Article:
It’s no secret that the AR15 is one of the most effective and versatile rifles in the world. It comes in thousands of varieties, with even more accessories. This can make it difficult to find the best AR15s on a budget, and what accessories you actually need to be effective. This article is going to be a simple and complete guide for purchasing a great budget AR15 setup. Keep reading for more.
Contrary to what large firearm manufacturers would have you believe, you don’t actually need to spend thousands of dollars on a rifle, and all the best gear, to have a very capable setup. Unfortunately, it’s also true that you can’t spend $400 dollars on a junk rifle, and expect reliable performance. This leaves us with a bit of conundrum. How much do you need to spend to get a high quality AR15 rifle?
For this article you will see rifles ranging from $650 to $1000 dollars. In my opinion this is the sweet spot for reliability and performance. Sure, you can get something cheaper, but I wouldn’t bet my life on it. You will also see that most of the rifles I’ve included in this list come from larger manufacturers, in United States, for a very specific reason.
The biggest difference between a cheap, piece of junk rifle, and a very expensive home defense setup, is the quality control, and machining tolerances of the rifle. Large firearms manufacturers have already invested in quality control processes, and multimillion dollar machining equipment.
This means that they will use the same high quality machines, even on their budget offerings. If you actually do a detailed analysis of the components between their lowest and highest quality parts, you’ll find the materials might be different, but the quality and accuracy of the machining is likely the same.
I say all of that to say this. You’re more likely to find better semi-automatic rifles from larger companies, than smaller mom and pop manufacturers. That doesn’t mean it’s impossible, it just means it’s going to be more difficult. Here is the list of rifles that I’m recommending as the 5 best AR15s on a budget.
5 Best AR15s on a Budget
Notice I didn’t put these rifles in numerical order. That’s for a reason. At this price range each of these AR15s offers about the same quality, with different features for each one. This means that each rifle is probably better for different individuals.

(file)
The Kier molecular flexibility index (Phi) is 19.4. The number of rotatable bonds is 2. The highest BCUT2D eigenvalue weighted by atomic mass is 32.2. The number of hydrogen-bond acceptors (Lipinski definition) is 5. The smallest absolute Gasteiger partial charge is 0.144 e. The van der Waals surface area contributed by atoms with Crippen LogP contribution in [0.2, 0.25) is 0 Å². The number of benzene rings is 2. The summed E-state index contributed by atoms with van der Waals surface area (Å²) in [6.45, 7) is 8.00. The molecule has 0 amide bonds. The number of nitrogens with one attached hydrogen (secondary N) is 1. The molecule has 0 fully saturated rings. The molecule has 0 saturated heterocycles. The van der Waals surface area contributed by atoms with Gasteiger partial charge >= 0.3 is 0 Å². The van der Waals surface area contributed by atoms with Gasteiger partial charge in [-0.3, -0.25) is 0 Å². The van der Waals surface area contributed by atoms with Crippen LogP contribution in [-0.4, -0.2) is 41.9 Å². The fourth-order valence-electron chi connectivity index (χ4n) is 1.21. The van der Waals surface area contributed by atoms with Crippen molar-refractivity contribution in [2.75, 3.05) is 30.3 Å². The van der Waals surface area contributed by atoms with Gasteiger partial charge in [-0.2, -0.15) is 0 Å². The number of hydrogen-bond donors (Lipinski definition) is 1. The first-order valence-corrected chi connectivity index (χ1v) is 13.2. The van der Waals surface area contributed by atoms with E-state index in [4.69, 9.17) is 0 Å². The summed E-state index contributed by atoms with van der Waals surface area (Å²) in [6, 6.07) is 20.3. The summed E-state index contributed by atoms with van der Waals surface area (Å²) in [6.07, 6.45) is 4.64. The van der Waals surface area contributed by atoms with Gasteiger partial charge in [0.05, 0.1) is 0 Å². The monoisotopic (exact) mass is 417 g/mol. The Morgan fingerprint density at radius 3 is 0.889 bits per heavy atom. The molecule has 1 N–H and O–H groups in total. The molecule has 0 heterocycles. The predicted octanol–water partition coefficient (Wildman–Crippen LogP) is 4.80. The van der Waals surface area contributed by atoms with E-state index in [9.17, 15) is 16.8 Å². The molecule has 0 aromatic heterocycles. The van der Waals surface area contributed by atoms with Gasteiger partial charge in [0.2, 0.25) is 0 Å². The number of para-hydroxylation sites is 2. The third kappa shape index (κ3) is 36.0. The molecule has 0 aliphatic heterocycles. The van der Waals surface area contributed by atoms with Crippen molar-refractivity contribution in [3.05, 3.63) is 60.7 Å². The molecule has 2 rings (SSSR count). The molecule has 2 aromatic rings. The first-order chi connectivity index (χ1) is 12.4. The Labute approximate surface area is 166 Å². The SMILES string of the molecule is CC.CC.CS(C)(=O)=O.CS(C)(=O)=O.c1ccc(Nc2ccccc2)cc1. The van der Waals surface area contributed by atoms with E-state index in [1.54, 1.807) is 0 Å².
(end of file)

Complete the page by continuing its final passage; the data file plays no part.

It’s also important to point out that some rifles include things like: picatinny rails, free-floating handguards, and low-profile gas blocks. Where as others do not. This leads us to our next question. If quality and reliability are equal, what features are most important for a great modern sporting rifle setup?
The Best Features for Your AR15
Most entry level rifles come with similar features, but there are a few key features that I look for on any rifle in this category. First and foremost, I look for a free floated handguard. This means that the rifle’s fore end is directly mounted to the receiver, and does not touch the barrel.
As you might image, handguards that touch the barrel, that aren’t free-floated, will affect the accuracy because different pressures are being applied to the barrel depending on how you’re holding the rifle during use. It doesn’t sound like a big deal, but it can cost a lot of accuracy at distance.
The second most important thing I look for is a decent handguard system, already installed on the rifle. This is the entry level rifle category. It doesn’t make sense to buy a rifle, and then spend several hundred dollars more, modifying it with accessories that it should have come with in the first place.
It doesn’t really matter if the rifle has an M-LOK handguard or a Picatinny system, it just needs to have one of those installed from the factory, preferably in a free floated system, which increases accuracy at longer range. I generally stay away from old school plastic handguards, as they’re just wasted money.
Lastly, it’s nice to have a lighter trigger, but that isn’t a must have. The rifles I shot in the Marine Corps would make you cry to feel their trigger pull, but you can still shoot very accurately with them. It’s just easier / nicer to shoot a lighter trigger.
Now that we’ve some of our must haves figured out, let’s take a look at the individual rifles, to figure out which of these best AR15s on a budget fits your needs.
5 Best AR15s on a Budget
In this section I will cover the 5 best AR15s on a budget. We will be starting from the cheapest rifles to the most expensive ones in this budget category. Try not to get bogged down by thinking that the more expensive offerings are going to be better. This isn’t necessarily true, it just means they likely have some features you may or may not need. Keep an open mind, as all these rifles can get the job done.
It’s worth noting that all these AR15s are standard .223 / 5.56 NATO caliber. There are many other great rifle calibers, like my favorite 300 Blackout, but I’m sticking with 5.56mm for this list. The ammo is generally cheaper, and it’s just as effective as 7.62 for self defense. Don’t believe me, check this article out.
Smith and Wesson M&P 15 Sport II